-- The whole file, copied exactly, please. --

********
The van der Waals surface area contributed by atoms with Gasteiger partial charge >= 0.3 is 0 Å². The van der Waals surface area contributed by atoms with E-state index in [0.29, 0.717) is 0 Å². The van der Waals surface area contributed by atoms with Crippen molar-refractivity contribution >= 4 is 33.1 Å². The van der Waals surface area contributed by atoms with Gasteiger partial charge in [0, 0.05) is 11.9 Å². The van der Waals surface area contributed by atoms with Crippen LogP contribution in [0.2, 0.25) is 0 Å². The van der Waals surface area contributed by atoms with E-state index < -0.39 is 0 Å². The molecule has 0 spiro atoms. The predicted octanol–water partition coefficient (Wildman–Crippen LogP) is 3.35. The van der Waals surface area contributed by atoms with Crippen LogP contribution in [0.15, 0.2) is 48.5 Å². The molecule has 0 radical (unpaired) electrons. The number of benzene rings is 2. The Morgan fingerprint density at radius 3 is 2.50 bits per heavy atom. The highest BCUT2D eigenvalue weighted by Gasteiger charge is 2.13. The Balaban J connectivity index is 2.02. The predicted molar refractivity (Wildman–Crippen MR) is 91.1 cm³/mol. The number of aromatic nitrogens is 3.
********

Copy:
The van der Waals surface area contributed by atoms with Gasteiger partial charge >= 0.3 is 0 Å². The van der Waals surface area contributed by atoms with E-state index in [0.29, 0.717) is 0 Å². The van der Waals surface area contributed by atoms with Crippen molar-refractivity contribution >= 4 is 33.1 Å². The van der Waals surface area contributed by atoms with Gasteiger partial charge in [0, 0.05) is 11.9 Å². The van der Waals surface area contributed by atoms with Crippen LogP contribution in [0.2, 0.25) is 0 Å². The van der Waals surface area contributed by atoms with E-state index < -0.39 is 0 Å². The molecule has 0 spiro atoms. The predicted octanol–water partition coefficient (Wildman–Crippen LogP) is 3.35. The van der Waals surface area contributed by atoms with Crippen LogP contribution in [0.15, 0.2) is 48.5 Å². The molecule has 0 radical (unpaired) electrons. The number of benzene rings is 2. The Morgan fingerprint density at radius 3 is 2.50 bits per heavy atom. The highest BCUT2D eigenvalue weighted by Gasteiger charge is 2.13. The Balaban J connectivity index is 2.02. The predicted molar refractivity (Wildman–Crippen MR) is 91.1 cm³/mol. The number of aromatic nitrogens is 3.